Items of interest to beekeepers 24 December 2017

Supplied by Fran Bach Editor of both WAS and Washington State Beekeepers newsletters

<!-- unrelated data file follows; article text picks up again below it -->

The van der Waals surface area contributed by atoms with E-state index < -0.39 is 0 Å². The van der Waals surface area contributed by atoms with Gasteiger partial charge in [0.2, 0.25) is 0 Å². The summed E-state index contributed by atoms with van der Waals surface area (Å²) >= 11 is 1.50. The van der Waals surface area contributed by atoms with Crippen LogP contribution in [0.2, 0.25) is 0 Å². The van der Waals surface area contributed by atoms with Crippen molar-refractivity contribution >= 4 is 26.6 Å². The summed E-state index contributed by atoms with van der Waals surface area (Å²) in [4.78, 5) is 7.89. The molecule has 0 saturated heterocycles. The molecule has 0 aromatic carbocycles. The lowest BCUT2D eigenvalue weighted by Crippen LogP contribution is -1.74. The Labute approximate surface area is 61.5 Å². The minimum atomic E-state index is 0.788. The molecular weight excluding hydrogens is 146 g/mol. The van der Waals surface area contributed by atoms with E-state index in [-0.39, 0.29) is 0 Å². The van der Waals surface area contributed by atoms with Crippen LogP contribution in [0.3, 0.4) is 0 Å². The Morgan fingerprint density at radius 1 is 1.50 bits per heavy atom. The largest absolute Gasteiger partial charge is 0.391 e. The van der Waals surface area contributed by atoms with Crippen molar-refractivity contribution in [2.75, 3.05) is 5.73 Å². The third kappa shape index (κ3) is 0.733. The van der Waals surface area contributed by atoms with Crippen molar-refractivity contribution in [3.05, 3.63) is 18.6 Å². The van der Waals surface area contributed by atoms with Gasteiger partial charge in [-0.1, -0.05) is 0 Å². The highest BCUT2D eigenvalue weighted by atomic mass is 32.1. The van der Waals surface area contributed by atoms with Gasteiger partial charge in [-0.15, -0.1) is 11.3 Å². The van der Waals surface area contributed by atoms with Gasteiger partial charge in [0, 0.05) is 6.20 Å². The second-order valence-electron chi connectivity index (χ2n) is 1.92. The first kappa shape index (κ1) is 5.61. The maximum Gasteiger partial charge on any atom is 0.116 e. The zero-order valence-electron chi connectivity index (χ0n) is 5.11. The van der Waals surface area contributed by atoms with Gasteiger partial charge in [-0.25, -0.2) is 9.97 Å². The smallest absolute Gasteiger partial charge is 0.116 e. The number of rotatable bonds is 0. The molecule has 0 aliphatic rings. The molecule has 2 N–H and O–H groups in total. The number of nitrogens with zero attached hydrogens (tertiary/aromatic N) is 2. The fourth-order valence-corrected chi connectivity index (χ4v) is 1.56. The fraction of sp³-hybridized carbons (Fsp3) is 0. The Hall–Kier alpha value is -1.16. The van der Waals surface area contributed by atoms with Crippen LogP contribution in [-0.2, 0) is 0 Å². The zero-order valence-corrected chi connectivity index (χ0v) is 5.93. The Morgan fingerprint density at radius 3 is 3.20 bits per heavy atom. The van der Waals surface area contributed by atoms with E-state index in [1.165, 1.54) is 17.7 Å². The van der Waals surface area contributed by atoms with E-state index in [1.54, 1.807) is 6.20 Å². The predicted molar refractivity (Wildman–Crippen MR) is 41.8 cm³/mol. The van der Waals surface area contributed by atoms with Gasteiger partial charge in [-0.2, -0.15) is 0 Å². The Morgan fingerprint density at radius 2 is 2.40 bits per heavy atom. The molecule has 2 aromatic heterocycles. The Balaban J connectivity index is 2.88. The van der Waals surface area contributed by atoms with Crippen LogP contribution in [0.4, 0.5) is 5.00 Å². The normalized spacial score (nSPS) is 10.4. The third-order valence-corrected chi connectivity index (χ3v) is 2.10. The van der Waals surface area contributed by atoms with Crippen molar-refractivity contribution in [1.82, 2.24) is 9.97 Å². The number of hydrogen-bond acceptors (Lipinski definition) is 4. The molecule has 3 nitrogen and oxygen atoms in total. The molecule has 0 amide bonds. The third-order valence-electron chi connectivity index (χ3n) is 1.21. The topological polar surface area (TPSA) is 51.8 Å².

BEES USE INVISIBLE HEAT PATTERNS TO CHOOSE FLOWERS A new study, led by scientists from the University of Bristol, has found that a wide range of flowers produce not just signals that we can see and smell, but also ones that are invisible such as heat. In the hidden world of flower-pollinator interactions, heat can act not only as life-sustaining warmth, but can also be part of the rich variety of sensory signposts that flowers use to provide advertisement and information for their insect pollinators. The majority of flowers examined, including many common in gardens, such as poppies and daisies, had complex patterns of heat across their petals, echoing the colourful patterns that we see with our own eyes. On average these patterns were 4-5°C warmer than the rest of the flower, although the patterns could be as much as 11°C warmer. The Bristol Scientists made artificial flowers that copied these heat patterns, but did not include the corresponding colour patterns. While these artificial flowers look identical to human eyes, and we are not able to tell them apart, it is a different case for foraging bumblebees. Bumblebees, who visit a wide range of different flowers, were found to be able to use these patterns to distinguish between different flowers and the rewards that they provide. The study’s lead author, Dr Heather Whitney, from the University of Bristol’s School of Biological Sciences, said: “The presence of multiple cues on flowers is known to enhance the ability of bees to forage efficiently, so maximising the amount of food they can take back to sustain the rest of their colony. “Climate change might have additional previously unexpected impacts on bee-flower interactions by disrupting these hidden heat patterns.” —– STUDIES OF GUT BACTERIA IN BEES REVEAL HOW ANTIBIOTIC-RESISTANCE IS SPREAD TEMPE, Ariz. — It’s the kind of thing you might lose sleep over. How will humans survive serious infections in the future if we’re running out of tools today to fight them? Antibiotic resistance among disease-causing bacteria is of global concern, as some last-resort drugs can no longer cure common illnesses such as urinary tract infections. To make matters worse, researchers from Arizona State University and Norwegian University of Life Sciences have discovered that our very own gut bacteria may be perpetuating the resistance. Scientists uncovered this startling finding while investigating the microbial life in honey bee guts. “To our surprise, we found that instead of one gut bacterium acquiring resistance and outcompeting all the other gut bacteria in honey bees, the resistance genes spread in the bacterial community so that all strains of bacteria survived,” said Gro Amdam, a professor with ASU School of Life Sciences and co-author of the paper. The finding was published in the current issue of the journal Molecular Ecology. In the study, scientists investigated gut bacteria in honey bees to explore the question, “What happens to gut bacteria when they are exposed to antibiotics over a long period of time?” While honey bees have a simpler microbial community in their guts compared to humans, they also have features in common. “There is an important similarity between honey bee and human gut bacteria, in that some bacteria are in symbiosis with the host — these are important for host health,” said Jane Ludvigsen, a doctoral student with the Norwegian University of Life Sciences and lead author of the paper. “The bacteria we investigated are symbiotic for the honey bee, and they each have important functions. Because they must all be there for the host to be well, we think this is the reason that antibiotic-resistant genes have spread to all.” Overuse of antibiotics In this study, researchers focused on microbes that are resistant to tetracycline. In addition to use in human medicine, tetracycline is an antibiotic that has been widely used for decades to promote growth in animals — often in chicken, cattle and pig farming. It’s also commonly sprayed on plants, including apple and pear trees, to prevent diseases such as fire blight, which can devastate crops. In the U.S., tetracycline has been used even on organic farms. In Norway, rules on antibiotic use in farming of any kind are much stricter. The scientists compared the antibiotic-resistant genes in honey bee populations from Arizona and Norway. There were surprising geographic differences. “In the bees from Arizona, we saw that even though they have not been in contact with tetracycline for many years, the resistance genes are still there,” said Ludvigsen. “Also, in the Norwegian population, we found some antibiotic-resistant genes, but few. “I think that if there are more resistance genes in the environment, more transfer happens. Also, if the bees are exposed to tetracycline in their environment, they may need to get and keep the resistance genes. Tetracycline is used still in the U.S., so that might be a trigger. That deserves further study, as it was not the focus of this paper.” When the research team studied the antibiotic-resistant genes in the Arizona honey bee population, they found six different variants of this genetic resistance — each variant is the product of a mutation within the gene. In the bee population in Norway, the team found only one adaptation. Amdam said one way to think about it is this: Tetracycline-resistant microbes are everywhere. They are in the dirt, on plants and animals, and even inside us. But given enough time, without exposure to antibiotics, some of this resistance should go away. One factor needed for antibiotic resistance to remain prevalent is to keep the selective pressure on. This is why Amdam and Ludvigsen say it’s important to reduce or eliminate the use of antibiotics in both agriculture and farming, and limit unnecessary use in human health as much as possible. Antibiotic-resistant microbes in humans Many people believe that antibiotic-resistant bacteria are mainly found in places such as hospitals. And although dangerous microbes can be found there, they are also found in our everyday environments. “Our paper predicts that if there is already antibiotic resistance in your gut, then most or all of your gut microbes will also carry this resistance. Basically, we’ve become potent reservoirs for carrying antibiotic-resistant genes,” said Amdam. “This is not good news from an epidemiological point of view. If our paper is right, then from what we see in the U.S. and Norway, you can keep accumulating multiple versions of antibiotic-resistant genes. If pathogenic bacteria pass through your body, they can also pick up this resistance.” The researchers say one next step could be to study how the bees’ gut selects for certain kinds of bacteria, and not others. For example, in humans, we know that the immune system is involved in accommodating the “right” gut bacteria, but the role of the honey bee immune system is largely unknown.  — Arizona State University —– LESSONS FROM THE (APIS M.) HIVE 2017 As this year comes to a close, we look back on the accomplishments, lessons learned, and work to be done within Project Apis m.’s “hive” at the intersection of beekeeping and agriculture.   Like the bees we love and seek to protect, it takes the dedication of many! To the beekeepers, growers, donors, supporters, participants, researchers, affiliated organizations and associations, industry businesses, volunteers, and colleagues in the honey bee world —thank you! Individually, we could never achieve what we can by working together! We are grateful for your advocacy, financial support and frankly, your grit to help solve the complex problems and opportunities our industry and our honey bees face.   This year, you’ve helped PAm advance honey bee health in three critical areas: • Investment in research that generates practical solutions, today and for the future. New leadership joined our Scientific Advisory Team — Dr. Michelle Flenniken. This team is working to improve our process to identify and fund the most impactful and relevant research priorities. Watch for changes and new tools in 2018. Two notable research projects this year include the world’s first honey bee Germplasm Repository in cooperation with Washington State University and PAm directed research to select and breed Varroa Resistant bees. We actively foster tomorrow’s scientists — Costco-PAm Ph.D. Scholar Laura Brutscher, groundbreaking research project funding for graduate student, Samuel Ramsay, and Costco Canada and Costco USA scholarships for eight graduate students in the USA and Canada — is an investment in the sustainability of our industry. Visit our website to learn more about PAm research projects.   • Planting forage habitat where bees need good nutrition most. Providing expertise and free seed for growers to plant cover crop in California’s agricultural landscapes — home to the world’s largest pollination event with the almond bloom — through our Seeds for Bees program. Rally support from diverse stakeholders from beekeeping and agriculture to pollinator conservation and resource management, from individuals to corporations, and public to private entities. Investment in re-establishing pollinator habitat in the Midwest and Great Plains where bees summer through our sister organization, The Bee & Butterfly Habitat Fund. • Collaboration to leverage our learning and maximize our efforts. PAm is a strong voice advocating honey bee health, working to harmonize research priorities, working smart to utilize the resources our industry can gather. We actively collaborate with many industry donors, organizations and business including the National Honey Board, Health Hives 2020, Costco, Honey Bee Health Coalition, ag industry businesses, and more. We are committed to stronger collaboration with CSBA, NAPPC, NDDA, and ABC on honey bee health projects. Together we can maximize our efforts, produce attainable long-term goals and reduce redundancy.   Every year we look back and assess our results. What worked? How are PAm programs providing movement toward our goals? What do we need to revamp or enhance? Are there new ideas, partnerships, and initiatives to increase and leverage our impact? And always, how can we drive our mission on behalf of honey bees forward?   I am interested in hearing your ideas for the future of beekeeping and honey bee health. Contact me! Your past, present, and future support make all the difference.   Happy Holidays! Danielle Downey Executive Director Project Apis m. —– COMBINED EFFECTS OF PESTICIDES, POOR NUTRITION DAMAGE BEE HEALTH SAN DIEGO, Calif. — The combined effects of pesticides and a lack of nutrition form a deadly one-two punch, new research from biologists at the University of California San Diego has shown for the first time. In a study published Dec. 20 in Proceedings of the Royal Society B, Simone Tosi, James Nieh and their colleagues used honey bees due to their important role as agricultural pollinators and “bioindicators” of environmental quality. The researchers studied how honey bees fared with exposure to neonicotinoids–pesticides broadly used in agriculture–along with limited nutrient sources, scenarios that are commonly found in agricultural areas. The scientists studied two common neonicotinoid pesticides, clothianidin and thiamethoxam, which are used worldwide in vegetable, fruit and grain crops. However, after these pesticides are applied to crops they remain in the environment and can be found in nectar, pollen, water and soil. The researchers were surprised to find that bee deaths increased by up to 50 percent more than they expected compared with the individual effects of pesticides and poor nutrition. Surprisingly, no previous studies have tested such “synergistic” effects when these threats are combined and amplified beyond the sums of the individual factors. “We tested the effects of different neonicotinoid pesticides because of a growing concern and evidence about negative effects of these pesticides on pollinators,” said Tosi, a postdoctoral researcher in UC San Diego’s Division of Biological Sciences. “Our results provide the first demonstration that these stressors can synergistically interact and cause significant harm to animal survival.” Declines in honey bee health have caused global concern due to the insect’s critical ecological role as a major pollinator. Bee health has been closely watched in recent years as nutritional sources available to honey bees have declined and contamination from pesticides has increased. In animal model studies, the researchers found that combined exposure to pesticide and poor nutrition decreased bee health. Bees use sugar to fuel their flights and work inside the nest. Pesticides decreased their hemolymph (“bee blood”) sugar levels and therefore decreased their energy stores. “These findings should cause us to rethink our current pesticide risk assessment procedures, which, based upon our findings, may underestimate the toxic effects of pesticides on bees,” said Tosi. In addition, Nieh, a professor in the Section of Ecology, Behavior and Evolution, noted that their results “may have even broader implications beyond honey bees because prior studies have not demonstrated a negative synergistic effect of pesticides and poor nutrition in animals.  — University of California – San Diego —– From Dr. Christine Grozinger at POLLINATOR-L – BEE RESEARCH JOBS 1. Postdoctoral Fellowship in Honey Bee Health and Pesticides, University of Saskatchewan We are looking for a Postdoctoral Research Fellow (Starting Spring 2018) in the area of comparative and environmental toxicopathology focused on investigation of effects of neonicotinoids (and other pesticides) on honey bee health. Our current research is focused on teratogenicity, neurotoxicity, gonadotoxicity and reproductive fitness of honey bees exposed to various neonicotinoids. Interested applicants are invited to apply by sending an email to with the following PDF documents: 1) a cover letter outlining their research interests, most important research contributions, and long term career goals, 2) curriculum vitae 3) names and contact details of at least three referees 4) a research expertise dossier with detailed description of applicant’s experience with honey bees (beekeeping skills and in vitro laboratory techniques with bees), experience with laboratory research techniques/procedures and analytical skills. Applications accepted until the position is filled. 2. 3-Year Post-Doc Position as Research Assistant/Associate in Molecular Biology and Control of Chronic Bee Paralysis Virus, Newcastle University, United Kingdom For details about this vacancy and essential information on how to apply, visit our Job Vacancies web page at or contact 3. Two positions open at the Monarch Joint Venture, Conservation Corps, Saint Paul, MN We have two positions (a National Monitoring Coordinator and a Regional Monitoring Coordinator) open to start early 2018. Info Please email to express interest. —– 2017 ACHIEVEMENTS AT BLUE DASHER FARM •    11,000+ face-to-face contacts with farmers and supporters all over the world since spring of 2016. •    In 2017, we published 6 peer-reviewed scientific papers in refereed journals. Two are already in the top 7% of all scientific papers ever written in terms of their social media impact. •    Published a chapter on risk assessment of Pesticide and Bees in the book “Beekeeping- From Science to Practice” (Free PDF available upon request) •    Co-hosted an agroecology workshop in China. Students from dozens of countries attended what was their first exposure to systems-level thinking in agroecology. •    Recorded a TEDx talk on insects and regenerative agriculture. Watch it here: (please share it; like it) •    Hosted groups from France, Russia, South Africa and all over North America. Farmers travelled to Deuel County South Dakota to see something totally different in agriculture. •    Presented on regenerative agriculture and bees all over the world. Presented in 19 states, 3 provinces, and 7 countries since we began in early 2016. A few of our research plans for 2018 •    The role of essential oils in honey bee health and Varroa mite management. Major chemical options for controlling Varroa mites are failing nationally (by design?). Substantial research has shown that certain essential oils can help improve hive vigor and reduce Varroa pressure. We will be evaluating some of these oils from a beekeeper’s perspective. •    Regenerative farms and honey bee performance. Heal the soil to save the bees: more and more groups are getting our message. We will evaluate honey production and bee fitness on regenerative and conventional farms and ranches throughout the Northern Plains. •    Regenerative almond production in CA. When almond producers focus on soil health (eliminate tillage, increase ground cover, integrate grazing animals), how does this system affect farm profits, yields, insect communities, and food borne pathogens? Healing almond orchards is essential to keeping the nation’s bees healthy. •    Neonicotinoids and rare butterflies in natural areas. Are neonicotinoids getting into habitat restorations for Poweshiek skipperlings, Dakota skippers, and Monarch butterflies, and how do these pesticides affect adult populations of the butterflies? •    Intercropping in cornfields. Regenerative farmers are diversifying their cornfields by planting ground covers in between standing corn rows. How does this affect the services like predation in these intercropped fields? Are neonicotinoid seed treatments getting into the untreated intercrops meant to increase insect diversity? •    Cover crops and insect communities. Dozens of farmers from all over North America participated in a study of how spring cover crops affect insect communities. Which cover species improve predator and pollinator populations and reduce pest species? How much diversity is possible? You can help by donating to Blue Dasher Farm at  or mail a check to Ecdysis Foundation, 46958 188th Street, Estelline, SD, 57234. From Jonathan Lundgren and the Blue Dasher Farm Team! —– CATCH THE BUZZ 1. Almond Board of California Envisions Farm of the Future with $4.8 Million Research Investment – Almond Board of California (ABC) on Dec 5 announced an investment of $4.8 million in 64 independent, third-party research projects exploring next-generation farming practices. Additionally, ABC released the first annual Almond Sustainability Publication, entitled Growing Good, which highlights the California Almond community’s commitment to sustainability.1 Over 90% of California Almond farms are family farms, and many are owned and operated by third-and fourth-generation farmers who live on the land and plan to pass it down to their children. The announcement was made at the 45th annual Almond Conference, an event that convenes almond farmers and processors to dialogue with researchers about the latest science. The California Almond community, through ABC, has invested nearly $70 million over 40 plus years to build a foundation of research on improving how almonds are grown, processed, and consumed. Growing Good highlights the industry’s continually evolving farming and processing best practices based on that research investment, which has built a foundation for continuous improvement that is helping almonds to be an economically, environmentally and socially responsible crop for California. 2. Grupo Bimbo Names Honey Holding “Supplier of the Year” for the United States – Honey Holding, dba Honey Solutions, a leading processor of industrial honey, announced recently that the company has been named “Supplier of the Year” for the United States by Grupo Bimbo for its role in generating cost savings for the world’s largest bakery company and for its comprehensive corporate sustainability program. The 2017 Grupo Bimbo USA Supplier of the Year Award was presented to Honey Holding at its Global Suppliers’ Meeting November 14, 2017 in Mexico City. Douglas Murphy, Managing Director and CEO of Honey Holding, received the Award on behalf of Honey Holding. Mr. Murphy addressing the audience of nearly 400 attendees acknowledged the collaborative strategic partnership between Grupo Bimbo and Honey Holding as an underlying basis for the cost savings generated in 2017. At this event, Daniel Servitje, President and CEO of Grupo Bimbo shared the company’s recent acquisitions, challenges and global strategy for as well as participated in the award presentation to Honey Holding. 3. The Minnesota Department Of Agriculture Says It Received 253 Complaints From Soybean Growers Last Season – Minnesota announced restrictions Tuesday on how farmers can use the herbicide dicamba in 2018, responding to complaints by soybean growers across the country that it harmed their crops this year. The Minnesota Department of Agriculture set a June 20 cutoff date for applying the herbicide and prohibited applications when the temperature or forecast high for the day is above 85 degrees. The rules are meant to reduce instances of the herbicide drifting and damaging neighboring fields, which has been a problem in soybean- and cotton-growing states nationwide this year. “We will be closely monitoring the herbicide’s performance with these restrictions in 2018,” Agriculture Commissioner Dave Frederickson said in a statement. Farmers have used dicamba for decades, and its problems with volatility and drift were well-known. But its use has surged in the last couple years since agribusiness companies Monsanto, BASF and DuPont introduced genetically engineered, dicamba-tolerant varieties of soybeans and cotton so that farmers could use the herbicide to control tough weeds in those crops, such as pigweed, that have become resistant to other weed killers such as glyphosate, also known as Roundup. 4. California’s Nascent Coffee Industry To Hold Summit January 18th – Coffee is being commercially grown in California and coffee drinkers can’t get enough of the locally produced beverage, which currently retails for about $18 per cup. Anyone who is interested in growing, processing or marketing specialty coffee in California is invited to a Coffee Summit on Jan. 18 at Cal Poly Pomona. Until recently, American coffee was grown commercially only in Hawaii. To make the most of their precious water, California farmers have begun experimenting with coffee plantings and producing beans that fetch a premium. “There are about 30,000 coffee trees now planted on about 30 farms and that acreage will continue to grow during 2018 with new plantings,” said Mark Gaskell, UC Cooperative Extension advisor who works with coffee growers in Santa Barbara and San Luis Obispo counties. “Only a relatively small amount of the planted acreage is now producing, but the market interest and demand continue to outpace anticipated new production for the foreseeable future.” Although coffee plants are self-pollinating, David W. Roubik of the Smithsonian Tropical Research Institute in Balboa, Panama, reported back in 2002 that coffee-bean yields skyrocket when the shrubs’ flowers are visited by pollinating insects. And in much of the Western Hemisphere’s coffee-growing neotropics, those pollinators have become honey bees. 5. Porsche Is Actually Harvesting The Honey From Colonies Around Its Production Facility In Leipzig, Germany – When was the last time the words “Porsche” and “honey” were mentioned in the same sentence? Years ago? Never? As implausible as it sounds, it’s not a figment of our imaginations anymore; it’s the real deal. Porsche, the company famous for building some of the most iconic sports cars in the history of the world, is now selling honey. Before you start snickering at the thought of Porsche branching out from the auto world into the food business, it’s important to remember that this isn’t a hokey joke that was made up for spits and giggles. Porsche is actually harvesting the honey from bee colonies it set up in May 2017 around its production facility in Leipzig, Germany. In the short space of seven months, Porsche has already produced more than 400 kilos (882 pounds) of honey, which it now sells in jars at its customer center shop. It’s unclear if harvesting and selling honey was one of Porsche’s end-goals when it established a 132-hectare nature reserve around its area in the early 2000’s, but the project has reaped benefits for a lot of parties concerned. Back in 2002, Porsche established colonies of Exmoor ponies and cattle in the area. The years that followed saw a dramatic increase in animal life, a lot of whom have made the area their homes. The bees themselves were only introduced this year in response to the declining population of German bees. As it turned out, Porsche’s decision to introduce the insect has been so successful that the company already has plans to expand it in 2018. “We will continue the initiative next year, and we are planning to expand it. Our nature reserve offers the ideal conditions for bees,” Gerd Rupp, chair of the executive board at Porsche Leipzig, said in a statement. If that expansion happens, you can be sure that we’ll be seeing more of the “Turbienchen” honey in our lives. 6. China Honey Demand Key to Capilano Growth – Soaring Chinese demand and growing local health markets represent the sweetest opportunity for honey producer Capilano, a new analyst report says. Rising demand for honey in China and a growing local health market are the best opportunities for Australia’s biggest honey producer, Capilano, to grow, a new analyst report says. Last year Capilano secured 75 per cent of Australian honey production, but it is in China, where a “thriving demand” for imported honey products continues to grow that the biggest opportunities exist, according to Patersons research analyst Jon Scholtz. Mr Scholtz said Capilano shares are currently fairly priced at $17.72, but a growing potential for sales traction into richer export markets – especially China – will be critical to improving revenue and share price. 7. Slovenia To Get State And Tuition Funded Beekeeping Academy – Ljubljana, 13 December – The government decided to establish a beekeeping academy only a week before the UN General Assembly passed the legislation of Slovenia’s proposal to declare 20 May World Bee Day. The school, which will charge tuition, is an answer to foreign demand for Slovenian beekeeping knowledge, Agriculture Minister Dejan Židan said.     The school will be a part of the Agricultural Institute and will be located in Lukovica at the seat of the Slovenian Beekeepers’ Association. Its establishment is a part of the changes to the Agriculture Act, which the government adopted today. “The objective is to meet the demand from abroad and pass our knowledge and competence on to others. We will start to market this through the Slovenian beekeeping academy,” Židan told the press after the government session. The school will be partly funded by the state, while the rest will come from tuition fees, said Židan. He added that the academy will have a programming committee, which will include among others representatives of the Chemistry Institute, the Ljubljana faculties of biotechnology and veterinary medicine, as well as the Maribor Faculty of Agriculture and Life Sciences. Touching on the vote at the UN, Židan said Slovenia’s World Bee Day initiative was approved by the General Assembly. So far, 115 countries signed the initiative, including the US, Russia, Brazil and all EU member states. The Agriculture Ministry is also preparing a minister-level meeting focusing on the importance of bees, while the Beekeepers’ Association will hold an international conference.